head of an order.
Shaykh: Lit. “elder,” appointed director
Khalifa: Lit. “vice-regent” a deputized teacher or (sometimes)
the designated successor of a particular Shaykh.
Rahbar: Lit. “conductor,” a spiritual guide.
Meydan-ji: Meydan is literally the “field” or “meeting-place;”
meydan-ji is an elder dervish who helps other students learn the proper
customs and procedures of the tariqat.
Wakil: A guardian, subordinate of a shaykh.
Zakir: One who remembers Allah (swt) constantly within the heart.
Salik: A general term, lit. “traveler,” a seeker of spiritual
Muhabbest: Lit. “attracted one,” someone attracted to an order,
also called muhibb (“lover”).
Talib: A candidate or aspirant to formal membership in a Sufi
Murid: Lit. “directed one,” a person who has accepted a spiritual
Sufi: Lit. “wearer of wool.” (in one meaning) In some orders,
one who has entered an order as a novice.
Dervish: “Poor one,” synonymous with faqir (Ar.), a formal member
of an order. In some orders, a salik who has attained maturity on the path.
Dede: Lit. “Grandfather,” an elder dervish with spiritual standing
within the order, usually the same level as a Khalifa.
Wali: Lit. “protecting friend,” a saint or someone who has attained
a high degree of realization.
Baraka: All practices are accomplished through the spiritual
energy or “grace” emanating from Allah through the silsillah of the tariqat.
Wazifa: Repetition of a name of God, given as practices prescribed
to the murid.
Subhat: Lit. “association,” spiritual affiliation.
Rabita: From the root “rab,” ‘binding,” to keep inward contact
with one’s guide through tawajjuh, concentrating one’s being upon another.
Talqin: Private spiritual instruction, transmitted orally or
through other, spiritual means.
Ruksa: Concession or permission given by a Shaykh to perform
a certain practice or organizational function.
Salat: Islamic prayer, synonymous with namaz (Pers.)
Asma ul Husna: The 99 Names of God which are used individually
or together in zikr
Wird: A set prayer done in addition to the required 5 daily prayers
Zikr: Lit. “remembrance,” individual or collective meditation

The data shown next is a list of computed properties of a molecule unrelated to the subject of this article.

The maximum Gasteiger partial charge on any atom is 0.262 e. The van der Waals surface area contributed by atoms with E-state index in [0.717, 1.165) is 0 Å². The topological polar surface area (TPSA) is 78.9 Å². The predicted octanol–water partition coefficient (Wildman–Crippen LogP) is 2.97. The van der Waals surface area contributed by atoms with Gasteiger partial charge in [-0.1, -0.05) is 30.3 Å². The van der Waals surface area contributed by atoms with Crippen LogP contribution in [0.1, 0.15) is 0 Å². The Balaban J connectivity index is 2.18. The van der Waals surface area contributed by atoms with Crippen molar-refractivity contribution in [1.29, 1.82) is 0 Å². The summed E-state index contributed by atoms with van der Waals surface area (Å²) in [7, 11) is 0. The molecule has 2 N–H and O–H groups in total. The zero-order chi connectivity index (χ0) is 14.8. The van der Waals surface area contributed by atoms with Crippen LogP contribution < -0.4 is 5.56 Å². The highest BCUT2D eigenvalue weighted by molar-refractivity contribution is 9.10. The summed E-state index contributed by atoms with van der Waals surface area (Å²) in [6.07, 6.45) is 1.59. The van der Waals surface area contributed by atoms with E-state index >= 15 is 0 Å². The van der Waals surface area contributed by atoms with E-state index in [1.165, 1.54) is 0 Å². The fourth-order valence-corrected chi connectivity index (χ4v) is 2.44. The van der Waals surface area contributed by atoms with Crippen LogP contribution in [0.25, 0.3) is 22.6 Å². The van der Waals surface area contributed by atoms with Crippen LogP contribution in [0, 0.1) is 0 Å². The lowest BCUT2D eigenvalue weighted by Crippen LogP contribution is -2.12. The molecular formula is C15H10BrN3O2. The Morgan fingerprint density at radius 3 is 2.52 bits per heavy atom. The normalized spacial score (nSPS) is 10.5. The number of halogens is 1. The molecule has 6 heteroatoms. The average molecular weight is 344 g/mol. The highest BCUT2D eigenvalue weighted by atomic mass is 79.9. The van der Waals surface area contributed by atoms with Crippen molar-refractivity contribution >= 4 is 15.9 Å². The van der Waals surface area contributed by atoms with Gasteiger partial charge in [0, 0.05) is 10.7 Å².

employing the names of God.
Hadrah: Lit. “presence,” a gathering for the practice of zikr
often accompanied with movement.
Muraqaba. Meditation practiced in solitude,
Muhasibi: Lit. “rendering account,” taking stock of one’s actions.
Haiwet: Spiritual retreat; the chille (Turk.) is often 40 days.
Sema: Lit. “audition,” a spiritual concert or zikr accompanied
by music and sometimes turning (whirling).
Ahwal: Lit. “states,” pl. of hal, a transitory mystical state.
Maqqamat: Lit. “station,” pl. of maqqam a more permanent condition
of having refined one’s nafs.
Nafs: The “self” or individual personality, which must be purified,
refined, and transcended.
Irada: The quality of spiritual aspiration.
Himmah: Force of heart, decisiveness.
Dhawq: Lit. “taste,” perceptivity gained through divine grace.
Kashf: Intuition, occasionally experienced in lawami (flashes),
Ru’yah: Lit. “vision,” esp. of a spiritual nature.
Mahabba: Love or attraction.
Ishq: Passion or ardent desire.
Burhan (Turk.): Spiritual possession.
Bast: Expansion or elation.
Qabz: Contraction or deflation.
Tajalli: Irridation, epiphany, or theophany.
Mi’raj: The night journey of the Prophet (pbuh), lit. the type
of “ascendsion”which may be paralleled by advanced Sufis.
Fana: Temporary “annihilation,” cessation of ego-awareness which
accomplished in various degrees or at various levels or depths
Sukr: Mystical intoxication, often accompanying wajd or fana.
Sahv: LIt. “sobriety,” the condition of the mature practitioner
who has returned to normative consciousness after sukr.
Yaqin: Lit. “certainty,” usually connoting conviction (of various
degrees) concerning the goal of the path.
Tawwakul: Complete trust in and reliance upon God Alone.
Ma’rifah: Mystical knowledge of all types held to be valid.
Irfan: Gnosis, direct perception of Reality.
Tawhid: Unity, also direct perception of the central tenet ofIslam,
Allah’s absolute singularity.
Wahdat al Wujud: “Oneness of Being” (ibn al Arabi), the absolute
non-duality of existence.
Wahdat ash Shuhud: “Unity of Vision” (Sirhindi), the absolute
unity of the Creator in indissoluable relation to the unity of the individual
existent who remains separate.
Baqa: “Subsistence,” continuing awareness through Allah.